Will Canadian investors still be able to sue us after we’ve left the EU?
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The EU recently negotiated a free trade agreement with Canada called the Comprehensive Economic and Trade Agreement (CETA). It has been signed, but not yet ratified by the EU. For it to be fully ratified, CETA will need to be passed by all member states in the Council of the EU; simple majority in the European Parliament; and then the parliaments of each of the 28 member states.
However, CETA can be provisionally implemented across the EU once the Council and European Parliament have voted on it. At the moment it is unclear whether the full agreement will be provisionally implemented, or just some of it.
CETA is not as controversial as its EU-US counterpart (TTIP). Yet, it still has its critics. Specifically, people are worried about an investment protection mechanism (ISDS) that allows investors to bring legal challenges against governments who are deemed to have directly, or indirectly, expropriated their property.
These cases can be very expensive (average costs for defending a case are around $8 million and awards have been as high as $50 billion) and many people fear they restrict the space available to governments to act in the interest of people and the environment. If you’re really interested, Buzzfeed just published an in depth investigation into ISDS, which can be read here.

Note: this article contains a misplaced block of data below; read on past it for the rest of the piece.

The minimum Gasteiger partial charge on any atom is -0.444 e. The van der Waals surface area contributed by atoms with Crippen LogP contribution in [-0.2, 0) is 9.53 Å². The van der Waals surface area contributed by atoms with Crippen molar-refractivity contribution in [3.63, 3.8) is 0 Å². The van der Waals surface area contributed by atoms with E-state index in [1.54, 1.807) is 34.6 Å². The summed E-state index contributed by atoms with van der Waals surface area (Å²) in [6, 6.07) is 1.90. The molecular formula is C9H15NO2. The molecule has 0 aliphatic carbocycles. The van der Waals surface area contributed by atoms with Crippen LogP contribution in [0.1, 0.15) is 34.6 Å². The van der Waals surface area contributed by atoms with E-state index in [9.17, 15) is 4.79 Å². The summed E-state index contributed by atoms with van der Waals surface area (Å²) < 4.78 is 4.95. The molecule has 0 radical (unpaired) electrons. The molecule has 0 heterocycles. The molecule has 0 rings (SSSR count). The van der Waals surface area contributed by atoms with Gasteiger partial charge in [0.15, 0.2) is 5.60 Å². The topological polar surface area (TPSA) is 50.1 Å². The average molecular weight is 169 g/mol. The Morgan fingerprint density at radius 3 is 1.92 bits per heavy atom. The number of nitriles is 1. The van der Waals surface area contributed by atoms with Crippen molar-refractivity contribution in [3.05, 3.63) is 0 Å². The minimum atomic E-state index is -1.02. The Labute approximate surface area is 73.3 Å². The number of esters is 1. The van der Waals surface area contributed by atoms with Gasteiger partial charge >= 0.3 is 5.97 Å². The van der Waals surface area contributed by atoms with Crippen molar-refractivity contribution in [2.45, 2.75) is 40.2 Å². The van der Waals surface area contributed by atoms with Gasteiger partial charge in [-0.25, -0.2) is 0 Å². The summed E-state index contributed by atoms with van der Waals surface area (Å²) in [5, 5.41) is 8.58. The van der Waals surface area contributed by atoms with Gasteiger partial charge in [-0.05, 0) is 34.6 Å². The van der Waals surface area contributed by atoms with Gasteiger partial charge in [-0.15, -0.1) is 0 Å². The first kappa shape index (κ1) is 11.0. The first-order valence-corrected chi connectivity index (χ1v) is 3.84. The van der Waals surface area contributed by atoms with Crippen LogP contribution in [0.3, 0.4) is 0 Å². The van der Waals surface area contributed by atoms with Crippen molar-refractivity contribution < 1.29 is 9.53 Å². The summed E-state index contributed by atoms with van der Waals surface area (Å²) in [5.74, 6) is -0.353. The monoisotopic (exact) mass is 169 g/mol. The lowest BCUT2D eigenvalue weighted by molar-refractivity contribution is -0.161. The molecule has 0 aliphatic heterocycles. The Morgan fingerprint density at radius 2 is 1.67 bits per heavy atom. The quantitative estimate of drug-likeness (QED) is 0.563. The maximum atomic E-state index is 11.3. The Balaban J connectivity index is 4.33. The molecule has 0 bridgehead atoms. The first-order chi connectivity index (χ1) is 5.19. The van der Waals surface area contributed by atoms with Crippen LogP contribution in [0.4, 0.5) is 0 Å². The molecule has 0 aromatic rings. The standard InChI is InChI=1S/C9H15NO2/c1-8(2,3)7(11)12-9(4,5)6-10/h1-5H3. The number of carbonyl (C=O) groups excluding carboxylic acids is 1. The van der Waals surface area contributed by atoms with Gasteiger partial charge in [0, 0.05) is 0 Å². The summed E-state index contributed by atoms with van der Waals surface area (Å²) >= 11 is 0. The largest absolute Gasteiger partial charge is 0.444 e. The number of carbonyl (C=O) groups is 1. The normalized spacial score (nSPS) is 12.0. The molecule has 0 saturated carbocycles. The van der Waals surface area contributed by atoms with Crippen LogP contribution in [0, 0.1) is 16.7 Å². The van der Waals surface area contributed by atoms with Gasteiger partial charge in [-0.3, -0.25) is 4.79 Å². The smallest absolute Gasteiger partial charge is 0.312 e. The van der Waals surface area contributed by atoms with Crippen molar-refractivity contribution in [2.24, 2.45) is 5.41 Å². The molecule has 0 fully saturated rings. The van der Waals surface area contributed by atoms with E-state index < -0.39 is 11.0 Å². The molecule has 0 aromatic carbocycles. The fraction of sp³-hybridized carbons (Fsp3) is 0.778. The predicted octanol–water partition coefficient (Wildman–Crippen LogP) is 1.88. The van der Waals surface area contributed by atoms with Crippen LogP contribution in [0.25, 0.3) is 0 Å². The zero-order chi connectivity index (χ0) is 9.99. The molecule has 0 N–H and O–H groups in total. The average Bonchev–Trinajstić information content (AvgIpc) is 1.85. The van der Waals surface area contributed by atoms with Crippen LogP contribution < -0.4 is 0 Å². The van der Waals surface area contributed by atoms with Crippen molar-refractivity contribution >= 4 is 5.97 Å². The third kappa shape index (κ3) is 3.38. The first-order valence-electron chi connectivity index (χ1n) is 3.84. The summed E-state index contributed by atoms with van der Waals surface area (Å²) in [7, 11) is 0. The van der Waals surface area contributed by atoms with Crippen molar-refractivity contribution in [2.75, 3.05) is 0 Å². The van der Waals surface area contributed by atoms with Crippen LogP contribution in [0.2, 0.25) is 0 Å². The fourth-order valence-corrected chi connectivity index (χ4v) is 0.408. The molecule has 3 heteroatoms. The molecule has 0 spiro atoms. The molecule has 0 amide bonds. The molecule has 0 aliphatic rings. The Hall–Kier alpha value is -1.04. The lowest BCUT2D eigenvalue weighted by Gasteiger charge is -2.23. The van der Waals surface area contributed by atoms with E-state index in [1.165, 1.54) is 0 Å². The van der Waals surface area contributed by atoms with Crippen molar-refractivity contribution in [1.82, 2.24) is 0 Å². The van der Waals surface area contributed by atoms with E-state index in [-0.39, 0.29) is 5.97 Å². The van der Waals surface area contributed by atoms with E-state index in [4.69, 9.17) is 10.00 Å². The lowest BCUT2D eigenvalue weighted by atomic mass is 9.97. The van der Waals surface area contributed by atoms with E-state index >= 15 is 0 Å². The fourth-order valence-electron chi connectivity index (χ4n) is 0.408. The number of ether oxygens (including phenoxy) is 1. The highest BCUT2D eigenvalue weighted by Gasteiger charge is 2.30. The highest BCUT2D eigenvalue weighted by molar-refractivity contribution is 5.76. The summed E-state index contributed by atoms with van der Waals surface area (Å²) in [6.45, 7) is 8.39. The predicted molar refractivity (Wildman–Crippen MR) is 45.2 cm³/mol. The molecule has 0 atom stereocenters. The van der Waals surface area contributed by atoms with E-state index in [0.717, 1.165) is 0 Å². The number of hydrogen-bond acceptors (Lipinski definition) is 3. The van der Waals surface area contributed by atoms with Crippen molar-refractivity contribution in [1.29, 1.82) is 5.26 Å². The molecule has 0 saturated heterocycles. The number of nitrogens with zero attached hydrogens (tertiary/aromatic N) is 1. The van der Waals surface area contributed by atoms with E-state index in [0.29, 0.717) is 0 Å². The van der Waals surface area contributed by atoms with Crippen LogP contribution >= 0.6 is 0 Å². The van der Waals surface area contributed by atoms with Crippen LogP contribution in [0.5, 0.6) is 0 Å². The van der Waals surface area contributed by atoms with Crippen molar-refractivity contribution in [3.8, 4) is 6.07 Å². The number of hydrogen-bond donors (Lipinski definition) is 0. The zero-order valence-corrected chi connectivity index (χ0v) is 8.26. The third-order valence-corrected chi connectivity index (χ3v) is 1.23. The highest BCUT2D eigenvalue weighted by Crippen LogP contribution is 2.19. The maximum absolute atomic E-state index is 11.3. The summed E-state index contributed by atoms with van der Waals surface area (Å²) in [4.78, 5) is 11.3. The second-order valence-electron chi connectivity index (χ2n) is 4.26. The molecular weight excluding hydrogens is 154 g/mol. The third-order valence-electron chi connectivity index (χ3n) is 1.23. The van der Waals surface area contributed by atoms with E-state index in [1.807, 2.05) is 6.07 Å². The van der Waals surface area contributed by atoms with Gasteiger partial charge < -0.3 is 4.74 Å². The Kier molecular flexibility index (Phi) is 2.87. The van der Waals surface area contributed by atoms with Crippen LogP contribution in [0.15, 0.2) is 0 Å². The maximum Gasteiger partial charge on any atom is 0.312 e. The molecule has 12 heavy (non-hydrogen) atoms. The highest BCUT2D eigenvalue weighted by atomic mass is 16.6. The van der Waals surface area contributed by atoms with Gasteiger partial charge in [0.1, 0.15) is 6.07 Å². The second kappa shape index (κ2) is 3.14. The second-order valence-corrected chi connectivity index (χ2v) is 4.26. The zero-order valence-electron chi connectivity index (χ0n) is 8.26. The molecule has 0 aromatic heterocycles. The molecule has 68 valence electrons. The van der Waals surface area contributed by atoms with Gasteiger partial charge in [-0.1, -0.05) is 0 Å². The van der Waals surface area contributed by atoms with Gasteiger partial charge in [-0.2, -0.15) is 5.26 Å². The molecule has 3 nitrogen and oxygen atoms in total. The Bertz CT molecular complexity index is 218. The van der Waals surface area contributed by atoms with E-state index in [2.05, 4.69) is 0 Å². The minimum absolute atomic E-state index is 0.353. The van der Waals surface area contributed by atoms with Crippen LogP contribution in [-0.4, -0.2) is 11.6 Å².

Recently, I have been asked whether CETA’s ISDS provision would continue to apply in the UK even after we officially Brexit.
The answer: it depends on whether CETA has been fully ratified or not.
If CETA has been provisionally implemented
First, it is far from certain that ISDS will be included when CETA is provisionally implemented. A decision still needs to be made on this.
If ISDS is provisionally implemented (big if), but then we officially Brexit, it would cease to cover Canadian investments into the UK.
Yes, CETA does include a stabilisation/sunset clause designed to provide certainty for investors, but it doesn’t apply unless CETA is fully ratified:
However, investors would continue to be able to bring claims for up to three years after Brexit, but only for incidents occurring during the period CETA was provisionally implemented in the UK.
If CETA has been fully ratified before Brexit
If CETA had been fully ratified by the EU (passed by member state parliaments) before Brexit, the ISDS protections would continue to apply for 20 years, covering only investments that were made prior to the date of termination (Brexit).
(Yes, there are still discussions about whether the UK will be able to grandfather (inherit) existing EU trade agreements post-Brexit, but that’s for another day.)